I am a old hong kong LOVER!
It is a term new to many in the city.
Appear in Hong Kong 2007.
Our love for this city which we call home is embedded in our memories,which can be brought back in a flash by a familiar building, road, teahouse or song.



Maragarita Marx: I close the door upon myself.
I sometimes love to be alone.
I like the space I occupy. I like that I don’t have to entertain people. I love especially to dance when I am alone. Just for myself, explore my own body, feel the freedom. Since I
am here in Hong Kong I could not dance anymore, there are just too many people.



TANG Ho Yee, Coey: My neighbour, My friend, Store..
Since I was very young, my village family always go to this store to buy many snack and drinks every Ching Ming Festival and Chung Yueng Festival .
I still remembered the scene that we discovered the potato chip was expired. We asked the store owner to update product frequently.
She just laughed and that she recognizes us.


TANG Yuet Sheung, Yvonne: Vanishing – Hong Kong living space


TANG Chi Wah, Michelle: Vanisihing Shunde Maid
Though Sunde Maid (Mahjeh in Cantonese) can no longer be found easily , Hong Kong people will recognize them in Cantonese dramas. The maid who worn white top and black pants that came from Sunde in China was a collective memory. Most of them will tie up their hair as a bun which was a symbol of sworn spinsters. Shunde maid was popular among middle class in Hong Kong around 1930-1970. However Shunde maids were vanishing with the rise of foreign domestic helpers. There are fascinating stories about their strong bond with the employer’s family. The dentity of being the pioneer of independent woman also should not be forgotten among HongKongers.


TSE Nim Tung, Shadow: Vanishing – Handmade Pickled Food
Early Hong Kong …!

  • Still is a fishing village!
  • Pickled food flavors ,pickled fruit and wine are popular among every families !
  • One kind of traditional recipe from generation to generation!
  • Family members grouped together to prepare !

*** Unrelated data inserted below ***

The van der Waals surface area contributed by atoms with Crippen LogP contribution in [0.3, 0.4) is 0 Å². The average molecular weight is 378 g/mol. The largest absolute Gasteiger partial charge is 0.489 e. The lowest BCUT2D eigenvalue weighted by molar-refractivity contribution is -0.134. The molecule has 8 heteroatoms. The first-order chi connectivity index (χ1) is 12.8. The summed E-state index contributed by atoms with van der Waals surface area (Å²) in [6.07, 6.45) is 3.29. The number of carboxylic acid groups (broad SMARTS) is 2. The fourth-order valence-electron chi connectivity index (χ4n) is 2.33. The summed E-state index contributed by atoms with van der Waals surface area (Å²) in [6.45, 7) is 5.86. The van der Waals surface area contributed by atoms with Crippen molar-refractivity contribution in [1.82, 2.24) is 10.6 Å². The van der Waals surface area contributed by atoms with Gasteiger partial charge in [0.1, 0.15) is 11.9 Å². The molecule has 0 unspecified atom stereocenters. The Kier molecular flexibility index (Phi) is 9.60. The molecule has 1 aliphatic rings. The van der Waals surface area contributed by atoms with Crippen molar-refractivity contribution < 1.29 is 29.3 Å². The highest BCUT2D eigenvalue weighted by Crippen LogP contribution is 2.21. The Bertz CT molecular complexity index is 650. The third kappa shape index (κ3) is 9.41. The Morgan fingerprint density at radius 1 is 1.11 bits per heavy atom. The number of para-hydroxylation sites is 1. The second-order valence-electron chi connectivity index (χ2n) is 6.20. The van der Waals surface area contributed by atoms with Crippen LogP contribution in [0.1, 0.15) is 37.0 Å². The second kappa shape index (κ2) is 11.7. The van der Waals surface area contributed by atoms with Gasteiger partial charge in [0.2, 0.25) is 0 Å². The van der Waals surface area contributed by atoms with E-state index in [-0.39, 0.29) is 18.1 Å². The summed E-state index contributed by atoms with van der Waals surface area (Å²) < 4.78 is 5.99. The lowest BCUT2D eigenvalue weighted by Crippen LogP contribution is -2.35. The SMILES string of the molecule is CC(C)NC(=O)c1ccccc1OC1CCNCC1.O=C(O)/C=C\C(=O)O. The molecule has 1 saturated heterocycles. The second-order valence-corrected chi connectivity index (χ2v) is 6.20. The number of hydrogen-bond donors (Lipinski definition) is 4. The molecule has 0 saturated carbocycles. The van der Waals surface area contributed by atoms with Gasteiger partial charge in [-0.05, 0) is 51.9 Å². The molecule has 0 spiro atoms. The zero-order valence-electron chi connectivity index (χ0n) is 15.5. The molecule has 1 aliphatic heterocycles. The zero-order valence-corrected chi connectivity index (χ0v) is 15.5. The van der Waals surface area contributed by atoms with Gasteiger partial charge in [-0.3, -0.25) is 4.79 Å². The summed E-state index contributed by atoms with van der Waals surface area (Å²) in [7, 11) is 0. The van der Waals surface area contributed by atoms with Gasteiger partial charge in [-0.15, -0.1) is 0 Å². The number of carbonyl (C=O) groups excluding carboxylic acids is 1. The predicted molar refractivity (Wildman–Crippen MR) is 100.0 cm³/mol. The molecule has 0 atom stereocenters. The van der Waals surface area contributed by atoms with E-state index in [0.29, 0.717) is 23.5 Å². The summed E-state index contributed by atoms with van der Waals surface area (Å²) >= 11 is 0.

• Traditional wisdom stored inside different kind of flavors!
  • Every flavors had its own perfect match dishes!
  • Every pickled wine or drinks have their own functions !


WONG Tsz Chun, Tony: vanishing stupidity
“Hong Kong parents sacrifices children’s moral values (politeness) for academic achievements.”

  • Children somehow, show respect to teachers but not for parents. Reasons:
  • Showing respect to teachers because children want to impress them in order to get good marks/ conduct grade from teachers in order to meet parents ‘wants.
  • Children are under academic pressures and try to use school performance to bargain with parents.
  • Parents tolerate that attitude because all they want is having smart kids and situation will get worse.


WU Hio Kiu Annie: The Vanshing Craftsmanship of Qipao
Qipao was popular and transformed in Hong Kong from 1920 to 1960.
It was a kind of casual colthing during that period. Since the machine-made qipao lower the cost a lot, and only a few people would wear qipao in some special events, the craftsmanship of qipao is vanshing.


XIE Si Ming, Chris: Steve and its vanishing opponent


YEUNG Tsz Ngo, Poppy: Vanishing freedom in Hong Kong

  • As hong kong is a place that full of freedom,but nowaday, freedom is disappear
  • slowly in hong kong.
  • In hong kong we have freedom of speak, freedom of news, Freedom of Religion etc
  • But in these few year,we can see government is started to control our freedom. for example :
  • freedom of news: Li Keqiang ( First vice premier of the people’s republic of china) visit hong kong, police are going to obstruct reporter to interview or even take photos. AND, A AO become the director of broadcasting
  • Freedom of speak: the girl who do graffiti of AI MEI MEI



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October 2010: Marcel back to Germany & Mariko alone at HK home.

Only one month in HK. One month in which Marcel handled the daily chaos, while Mariko had to get used to a new job, new teaching language and new students. After this month, Marcel started traveling. First to Germany for two weeks (for the marriage of his brother), then to Singapur (for work). This was Marcel’s kick-off of collecting milages and covering the pages of his passport with stamps. One special event at the Academy of Visual Arts was the Information Day, for which Mariko designed a brochure.